So, two days after Donald Trump effectively secured the Republican presidential nomination, how’s he doing rallying party leaders behind his candidacy? In short, not good.
House Speaker Paul Ryan dropped a bombshell Thursday afternoon by announcing he is not yet willing to support Trump. “I am not there right now,” Ryan told CNN’s Jake Tapper, adding that the presumptive nominee still needs to prove his conservative bona fides and work to bring the party’s disparate wings aboard. “Conservatives want to know, does he share our values and our principles on limited government, the proper role of the executive, adherence to the Constitution? There are lots of questions that conservatives, I think, are going to want answers to, myself included.”
That after 10 months, and no shortage of interviews and widely covered appearances, Trump hasn’t satisfied his party’s highest-ranking elected officer on such basic points speaks volumes about the crisis of leadership facing the GOP right now. And Ryan isn’t alone. The last two Republican presidents — George H.W. Bush and George W. Bush — as well as the last two Republican presidential nominees — Arizona Sen. John McCain and former Massachusetts Gov. Mitt Romney — all plan to skip the GOP’s national convention in July, rather than turn up to lend Trump an image of the party uniting around him.
Romney, the 2012 nominee, has been particularly sharp in his public critique of the presumptive Republican standard-bearer, calling him “a phony, a fraud” who has “neither the temperament nor the judgment to be president” in a March speech. And while McCain, the 2008 nominee, has said he’ll support his party’s candidate, he told donors at a fundraiser last month that the antagonism Trump is stirring among Hispanics in his home state is imperiling his own reelection bid there.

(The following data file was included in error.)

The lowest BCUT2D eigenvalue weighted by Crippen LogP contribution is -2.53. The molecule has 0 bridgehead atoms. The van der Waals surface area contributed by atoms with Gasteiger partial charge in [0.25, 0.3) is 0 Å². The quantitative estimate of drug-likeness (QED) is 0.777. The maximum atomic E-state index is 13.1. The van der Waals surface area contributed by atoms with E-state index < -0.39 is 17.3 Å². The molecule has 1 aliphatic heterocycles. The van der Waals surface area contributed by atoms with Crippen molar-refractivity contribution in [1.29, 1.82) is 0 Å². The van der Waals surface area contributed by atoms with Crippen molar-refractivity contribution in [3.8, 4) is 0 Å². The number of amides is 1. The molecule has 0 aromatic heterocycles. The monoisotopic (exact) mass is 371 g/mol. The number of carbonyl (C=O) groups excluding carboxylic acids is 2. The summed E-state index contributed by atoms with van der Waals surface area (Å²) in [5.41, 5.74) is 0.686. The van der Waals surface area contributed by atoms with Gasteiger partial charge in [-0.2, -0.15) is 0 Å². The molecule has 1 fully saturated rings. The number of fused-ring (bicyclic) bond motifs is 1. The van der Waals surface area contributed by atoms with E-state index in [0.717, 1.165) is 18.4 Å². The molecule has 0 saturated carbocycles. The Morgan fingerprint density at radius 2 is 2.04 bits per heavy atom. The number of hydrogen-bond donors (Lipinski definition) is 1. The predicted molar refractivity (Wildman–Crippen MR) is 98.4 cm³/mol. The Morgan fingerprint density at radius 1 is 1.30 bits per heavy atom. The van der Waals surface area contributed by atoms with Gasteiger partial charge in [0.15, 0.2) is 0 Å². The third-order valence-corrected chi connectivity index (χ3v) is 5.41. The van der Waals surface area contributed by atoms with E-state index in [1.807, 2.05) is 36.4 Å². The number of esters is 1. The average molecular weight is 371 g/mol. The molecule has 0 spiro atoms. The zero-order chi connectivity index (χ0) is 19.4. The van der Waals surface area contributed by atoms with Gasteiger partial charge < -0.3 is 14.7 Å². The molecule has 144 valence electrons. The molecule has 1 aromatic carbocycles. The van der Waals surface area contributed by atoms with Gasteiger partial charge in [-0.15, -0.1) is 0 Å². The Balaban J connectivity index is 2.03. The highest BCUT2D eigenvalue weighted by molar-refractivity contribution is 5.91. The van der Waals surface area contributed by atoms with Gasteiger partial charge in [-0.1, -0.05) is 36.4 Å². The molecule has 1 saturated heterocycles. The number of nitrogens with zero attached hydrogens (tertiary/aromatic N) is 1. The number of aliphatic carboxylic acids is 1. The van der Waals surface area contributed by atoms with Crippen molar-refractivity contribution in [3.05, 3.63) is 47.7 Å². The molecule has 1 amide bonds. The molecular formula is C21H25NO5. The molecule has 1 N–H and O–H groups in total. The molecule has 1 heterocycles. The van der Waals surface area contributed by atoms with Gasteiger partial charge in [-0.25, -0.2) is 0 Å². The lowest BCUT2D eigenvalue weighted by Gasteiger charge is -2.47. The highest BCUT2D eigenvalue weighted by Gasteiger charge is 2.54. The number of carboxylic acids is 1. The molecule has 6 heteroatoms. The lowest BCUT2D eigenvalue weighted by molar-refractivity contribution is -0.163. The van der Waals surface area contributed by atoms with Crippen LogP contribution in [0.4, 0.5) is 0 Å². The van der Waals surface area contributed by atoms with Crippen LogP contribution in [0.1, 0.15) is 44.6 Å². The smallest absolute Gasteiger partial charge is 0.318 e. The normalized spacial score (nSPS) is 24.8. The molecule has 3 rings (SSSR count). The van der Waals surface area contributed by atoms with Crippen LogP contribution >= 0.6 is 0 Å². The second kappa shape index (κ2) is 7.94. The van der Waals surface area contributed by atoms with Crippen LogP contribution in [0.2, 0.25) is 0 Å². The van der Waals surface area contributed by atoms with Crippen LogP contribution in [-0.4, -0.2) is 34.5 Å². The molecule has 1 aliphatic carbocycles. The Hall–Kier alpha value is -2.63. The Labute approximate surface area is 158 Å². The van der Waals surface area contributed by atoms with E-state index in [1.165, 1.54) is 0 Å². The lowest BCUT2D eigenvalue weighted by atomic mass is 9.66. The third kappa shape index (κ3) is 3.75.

Trump hasn’t come up empty with the entirety of the GOP brass: Ryan’s partner across the Capitol, Senate Majority Leader Mitch McConnell, on Wednesday offered a decidedly unenthusiastic statement of support. “I have committed to supporting the nominee chosen by Republican voters, and Donald Trump, the presumptive nominee, is now on the verge of clinching the nomination,” the Kentucky Republican said in a statement, adding Trump now has “the opportunity and the obligation to unite our party around our goals.”
But Ryan’s jaw-dropping rebuke carries immediate consequences for Trump’s campaign. It potentially freezes two key camps that the gatecrashing nominee needs to recruit to his cause: down-ballot Republicans and the donor class. In his CNN interview, Ryan explicitly pointed to the imperative of preserving the House Republican majority, the party’s biggest in that chamber since 1928. Some political handicappers believe Trump’s candidacy could prove toxic enough to put that control at risk, and House Republicans facing competitive races have been slow to endorse him. Ryan’s move offers cover to those in his ranks anxious for more time before announcing themselves.
Perhaps of more immediate concern to Trump, the stiff-arm from Ryan signals to deep-pocketed conservative moneymen that they can continue hugging the sidelines. It’s not yet clear how Trump plans to finance his general election bid — and what role he intends to carve out, if any, for donors who can cut massive checks, say, to a super PAC supporting his run. But as long as Republican leaders remain in such open disarray, it could prove difficult for Trump to forge inroads with traditional GOP funders.